Panelists and audience alike worked in groups focused on predetermined and audience-selected themes such as healthcare, political engagement, and urban social services. It was great to see Ryan, from NYC’s Department of Education, working with the Education group on ideas his department could implement to improve their work. Likewise, at the Policymaking table, Marci received some impassioned opinions on how products such as POPVOX could better meet citizen needs.
Here’s a small sample of some of the concepts put forward:
Urban Decider | The urban social services team mocked up a product to allow citizens to ‘argue with your neighbor, constructively’. Users can submit, view, discuss, and vote on issues by neighborhood via a web platform. Through social media integration, they can also share issues, discuss issues in greater depth, and input into public cost/benefit analyses. Those seeking to get more engaged can also find out, donate to, or volunteer with featured organizations working on the particular issue. Developed by two urban planners, two community organizers, and a software developer, Urban Decider allows communities to input and gain greater context on their shared concerns.
Wait Wait… Do Tell Me! | This ingenious product would help citizens find the ‘lull in the line’ by analyzing real-time usage data for popular government services. Based on real-time analytics collected from government departments such as the DMV, citizens can access the latest information (via web, SMS, a hotline, or a mobile app) on the lowest-traffic days and times for particular services. Citizens can also schedule appointments via the service, and their activity would help agencies more accurately anticipate demand and plan resources (ie. staffing) accordingly.
Help’d | This idea was for a rating and feedback system (a la popular consumer review site Yelp) for government agencies, directly linked to citizen-submitted support tickets. Users can track their submitted issues (or subscribe to others they care about) at each step of the process, rate government service at each step of the resolution process, and evaluate overall satisfaction with the relevant agencies. Aggregated citizen feedback then helps government assess where improvements are needed in their workflows, allowing for more granular process transparency and overall accountability.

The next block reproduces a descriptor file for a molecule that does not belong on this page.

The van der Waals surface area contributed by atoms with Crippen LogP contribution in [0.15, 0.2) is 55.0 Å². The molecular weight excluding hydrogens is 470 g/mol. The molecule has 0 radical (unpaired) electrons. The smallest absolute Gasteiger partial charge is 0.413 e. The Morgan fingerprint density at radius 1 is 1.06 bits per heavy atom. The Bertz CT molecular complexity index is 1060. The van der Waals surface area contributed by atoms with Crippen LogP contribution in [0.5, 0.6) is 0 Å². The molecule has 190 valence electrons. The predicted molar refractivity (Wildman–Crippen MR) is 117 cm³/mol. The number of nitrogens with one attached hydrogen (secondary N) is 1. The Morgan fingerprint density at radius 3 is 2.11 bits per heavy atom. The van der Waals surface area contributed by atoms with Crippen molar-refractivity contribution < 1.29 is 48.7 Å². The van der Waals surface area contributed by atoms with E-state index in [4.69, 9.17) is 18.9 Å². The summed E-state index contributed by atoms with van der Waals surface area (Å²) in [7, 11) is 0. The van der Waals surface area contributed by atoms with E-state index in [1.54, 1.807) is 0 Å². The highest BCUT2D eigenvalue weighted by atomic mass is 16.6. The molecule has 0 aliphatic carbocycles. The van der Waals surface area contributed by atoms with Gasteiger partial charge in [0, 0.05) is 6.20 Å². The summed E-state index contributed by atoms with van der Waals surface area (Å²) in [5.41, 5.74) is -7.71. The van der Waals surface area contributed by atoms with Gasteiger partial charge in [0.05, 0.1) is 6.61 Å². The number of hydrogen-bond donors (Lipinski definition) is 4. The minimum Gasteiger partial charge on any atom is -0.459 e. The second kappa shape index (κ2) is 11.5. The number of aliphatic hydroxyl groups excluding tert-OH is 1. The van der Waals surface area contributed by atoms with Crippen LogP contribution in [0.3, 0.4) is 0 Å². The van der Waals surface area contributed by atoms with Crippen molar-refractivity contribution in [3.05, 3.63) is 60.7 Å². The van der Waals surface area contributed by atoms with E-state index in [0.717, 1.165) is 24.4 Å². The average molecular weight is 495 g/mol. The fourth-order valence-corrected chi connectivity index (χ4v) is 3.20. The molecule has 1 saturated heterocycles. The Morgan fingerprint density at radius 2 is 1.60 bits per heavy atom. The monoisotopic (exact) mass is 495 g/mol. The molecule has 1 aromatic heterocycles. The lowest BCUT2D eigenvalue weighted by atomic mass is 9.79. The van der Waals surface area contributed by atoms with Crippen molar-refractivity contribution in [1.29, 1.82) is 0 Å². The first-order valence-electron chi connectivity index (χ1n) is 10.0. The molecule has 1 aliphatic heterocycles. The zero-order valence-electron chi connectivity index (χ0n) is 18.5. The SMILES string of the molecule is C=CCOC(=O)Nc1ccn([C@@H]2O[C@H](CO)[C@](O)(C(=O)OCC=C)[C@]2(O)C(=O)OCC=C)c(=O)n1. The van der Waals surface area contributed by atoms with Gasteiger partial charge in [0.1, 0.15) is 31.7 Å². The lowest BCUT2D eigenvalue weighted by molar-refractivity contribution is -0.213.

Those involved in designing the governance systems of the future would do well to consider both the challenges raised by the panelists and the needs and visions revealed by the product concepts. In thinking through how to address the issues articulated, we at Reboot have found it useful to identify several ‘platform requirements’ for future governance systems: trust, accountability, efficiency, (some) transparency, accessibility, feedback and authority. While seemingly obvious, careful consideration of each requirement — and of the interplay and tension between them — is necessary to improve the transactions between citizens and the institutions that serve them.
Though each service or offering will necessitate a different recipe of the above traits, getting each mix right will enable services, programs, and systems that are inclusive, sustainable, and self-improving. You can read a bit more about our thinking on this topic here.
All told, it was an insightful discussion. We’re thankful to our panelists and attendees for their enthusiastic contributions. In the weeks ahead, we will be distilling and packaging the ideas into a set of publications that will be available here on theReboot.org.
One final note: We had promised a video archive of the event. Unfortunately, the Social Media Week broadcast partner, Livestream, lost some of the recordings due to a technical workflow issue — sadly, our file was one of them. Sincere apologies for this.
All photos courtesy of Martha Bixby who graciously volunteered to photograph the event.